Did you know that most athletic injuries can be boiled down into three main categories? Acute, Overuse, and Chronic. Physical therapists that specialize in sports medicine, help athletes experiencing pain get back in their sport. From the time of the injury through recovery and performance, the licensed physical therapists that partner with PTandMe have the know-how and experience to get rid of your pain.
1.) ACUTE: Usually a result of a single traumatic event within the last five days. Examples: fractures, sprains, dislocations, and muscle strains.
2.) OVERUSE: Subtle and occur over time, making them challenging to diagnose and treat. Examples: swimmer’s shoulder, runner/jumpers knee, Achilles tendonitis, shin splints.
3.) CHRONIC: Usually has lasted at least three months or more.
COMMON CAUSES OF INJURIES:
- Improper training and technique
- Incorrect equipment fitting and support
- Anatomic or biomechanical issues of athlete
- Catastrophic event on or off the field
OVERUSE INJURIES AND BURNOUT
Overuse/overtraining injuries and burnout are a major problem for adolescent athletes. Both can occur when students participate in sports year-round with no “off-season”, or have insufficient recovery time between practices and games.
WATCH for typical burnout signs:
- Pain during or after activity, or while at rest
- Lack of enthusiasm for practices or games
- Dip in grades
PREVENT overuse injuries and burnout with these simple tips:
- Allow enough time for proper warm-up and cool-down routines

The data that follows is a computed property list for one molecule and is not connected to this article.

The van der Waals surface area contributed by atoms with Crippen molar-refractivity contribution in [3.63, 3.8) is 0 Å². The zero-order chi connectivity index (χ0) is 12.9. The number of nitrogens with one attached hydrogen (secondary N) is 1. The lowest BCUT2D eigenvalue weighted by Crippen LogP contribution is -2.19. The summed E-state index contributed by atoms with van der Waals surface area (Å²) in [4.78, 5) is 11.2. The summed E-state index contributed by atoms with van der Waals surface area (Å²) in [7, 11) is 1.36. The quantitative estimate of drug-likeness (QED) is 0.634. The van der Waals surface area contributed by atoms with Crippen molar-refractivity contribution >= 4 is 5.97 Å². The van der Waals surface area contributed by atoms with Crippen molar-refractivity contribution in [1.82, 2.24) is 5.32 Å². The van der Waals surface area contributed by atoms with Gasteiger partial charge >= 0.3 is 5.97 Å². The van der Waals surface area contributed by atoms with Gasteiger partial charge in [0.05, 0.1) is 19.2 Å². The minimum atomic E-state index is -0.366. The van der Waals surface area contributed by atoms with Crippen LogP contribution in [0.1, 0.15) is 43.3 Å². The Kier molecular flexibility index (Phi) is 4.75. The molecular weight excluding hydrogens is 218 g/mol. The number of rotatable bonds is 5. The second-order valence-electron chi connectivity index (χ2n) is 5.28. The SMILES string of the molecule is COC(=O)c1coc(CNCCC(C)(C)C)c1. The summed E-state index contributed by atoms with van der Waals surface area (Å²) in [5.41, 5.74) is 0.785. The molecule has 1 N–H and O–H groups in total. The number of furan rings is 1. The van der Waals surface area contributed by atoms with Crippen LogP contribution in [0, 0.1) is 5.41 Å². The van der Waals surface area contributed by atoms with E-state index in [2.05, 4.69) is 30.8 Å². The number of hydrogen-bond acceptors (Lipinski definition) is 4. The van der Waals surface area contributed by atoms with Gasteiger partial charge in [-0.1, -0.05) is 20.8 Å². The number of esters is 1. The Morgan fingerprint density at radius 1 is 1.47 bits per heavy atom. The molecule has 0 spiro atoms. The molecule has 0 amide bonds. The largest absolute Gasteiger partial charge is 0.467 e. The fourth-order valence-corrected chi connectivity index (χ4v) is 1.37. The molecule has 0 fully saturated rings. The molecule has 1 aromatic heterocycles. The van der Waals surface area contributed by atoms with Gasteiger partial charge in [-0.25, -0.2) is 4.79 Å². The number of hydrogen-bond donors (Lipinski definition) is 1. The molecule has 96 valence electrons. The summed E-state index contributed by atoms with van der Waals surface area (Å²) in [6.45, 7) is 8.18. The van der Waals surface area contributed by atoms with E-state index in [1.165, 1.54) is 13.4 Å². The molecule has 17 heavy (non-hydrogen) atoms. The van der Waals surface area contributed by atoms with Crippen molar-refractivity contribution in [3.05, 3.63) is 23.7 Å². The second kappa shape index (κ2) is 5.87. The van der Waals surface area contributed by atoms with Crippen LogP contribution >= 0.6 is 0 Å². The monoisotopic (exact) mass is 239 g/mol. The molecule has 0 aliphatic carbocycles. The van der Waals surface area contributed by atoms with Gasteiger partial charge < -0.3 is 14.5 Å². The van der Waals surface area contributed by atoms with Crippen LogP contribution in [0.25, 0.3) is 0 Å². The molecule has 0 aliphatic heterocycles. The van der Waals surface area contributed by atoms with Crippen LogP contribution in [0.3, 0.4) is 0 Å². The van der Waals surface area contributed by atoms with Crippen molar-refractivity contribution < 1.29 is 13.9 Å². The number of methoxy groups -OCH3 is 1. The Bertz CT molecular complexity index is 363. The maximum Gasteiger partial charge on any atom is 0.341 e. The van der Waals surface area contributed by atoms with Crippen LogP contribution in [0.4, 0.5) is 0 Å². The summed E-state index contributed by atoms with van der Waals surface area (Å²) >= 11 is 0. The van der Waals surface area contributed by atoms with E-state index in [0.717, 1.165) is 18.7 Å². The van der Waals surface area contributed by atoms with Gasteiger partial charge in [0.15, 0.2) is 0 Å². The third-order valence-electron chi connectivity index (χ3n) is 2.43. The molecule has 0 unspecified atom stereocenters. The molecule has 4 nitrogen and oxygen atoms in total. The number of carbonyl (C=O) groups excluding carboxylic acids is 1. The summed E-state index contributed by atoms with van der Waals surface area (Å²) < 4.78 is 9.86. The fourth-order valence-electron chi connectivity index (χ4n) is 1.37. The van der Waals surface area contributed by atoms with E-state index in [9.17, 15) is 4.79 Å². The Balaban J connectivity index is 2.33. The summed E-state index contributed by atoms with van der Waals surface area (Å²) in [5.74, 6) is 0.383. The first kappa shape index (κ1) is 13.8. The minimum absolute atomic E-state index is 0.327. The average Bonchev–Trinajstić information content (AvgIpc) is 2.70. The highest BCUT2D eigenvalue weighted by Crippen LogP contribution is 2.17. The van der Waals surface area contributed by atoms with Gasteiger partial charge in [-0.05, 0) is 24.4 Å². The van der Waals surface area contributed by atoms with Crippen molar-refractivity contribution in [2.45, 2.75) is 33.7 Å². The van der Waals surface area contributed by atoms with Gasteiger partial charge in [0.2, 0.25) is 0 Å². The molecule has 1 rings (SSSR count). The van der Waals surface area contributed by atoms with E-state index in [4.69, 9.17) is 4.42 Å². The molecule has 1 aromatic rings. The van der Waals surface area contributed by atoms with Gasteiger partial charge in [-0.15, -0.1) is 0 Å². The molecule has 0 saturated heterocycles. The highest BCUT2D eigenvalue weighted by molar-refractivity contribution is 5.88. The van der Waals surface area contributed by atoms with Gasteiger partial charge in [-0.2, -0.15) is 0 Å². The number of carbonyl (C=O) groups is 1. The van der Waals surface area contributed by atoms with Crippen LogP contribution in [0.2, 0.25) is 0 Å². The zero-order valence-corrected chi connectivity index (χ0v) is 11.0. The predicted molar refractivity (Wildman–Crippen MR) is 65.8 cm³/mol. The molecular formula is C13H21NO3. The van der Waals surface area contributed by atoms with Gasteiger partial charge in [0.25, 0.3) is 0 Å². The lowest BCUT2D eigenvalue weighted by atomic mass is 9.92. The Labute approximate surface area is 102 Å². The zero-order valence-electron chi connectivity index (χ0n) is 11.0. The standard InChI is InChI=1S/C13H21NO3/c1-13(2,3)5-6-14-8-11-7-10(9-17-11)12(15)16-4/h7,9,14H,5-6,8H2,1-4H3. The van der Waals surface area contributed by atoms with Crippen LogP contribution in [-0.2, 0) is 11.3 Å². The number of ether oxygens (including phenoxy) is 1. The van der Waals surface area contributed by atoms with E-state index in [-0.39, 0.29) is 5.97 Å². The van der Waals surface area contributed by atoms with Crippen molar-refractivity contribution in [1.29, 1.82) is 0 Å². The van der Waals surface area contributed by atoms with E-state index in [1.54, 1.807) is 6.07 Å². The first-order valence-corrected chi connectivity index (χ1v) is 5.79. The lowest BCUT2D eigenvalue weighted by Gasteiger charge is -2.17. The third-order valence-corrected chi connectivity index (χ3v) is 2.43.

- Rest 1-2 days per week or engage in another activity
- Focus on strength, conditioning or cross-training during the “off-season”
Did you know that 50% of all sports injuries to student-athletes are a result of overuse?
Sprains result from overstretching or tearing of the joint capsule or ligament which attaches a bone to another bone.
Strains, also referred to as pulls, result from over-stretching or tearing a muscle or tendon, which attaches a muscle region to a bone.
Contusions or bruises are an injury to tissue or bone in which the capillaries are broken and local bleeding occurs.
Tears are a complete separation of the tissue fibers.
Physical therapy and athletics go hand in hand. In many cases, your PT may be a former athlete that experienced an injury in their youth, and as a result, found a passion for rehabilitating others. If you are experiencing pain, or have already had an injury, don’t wait to talk to your physical therapist. The faster you ask for help the faster you can get back into your sport.
For more information about physical therapy and sports medicine – try the links below:
This article about athletic injuries was provided by PTandMe physical therapy partner: The Center for Physical Rehabilitation. More information about the Center and its locations throughout Grand Rapids, MI can be found on its website at www.pt-cpr.com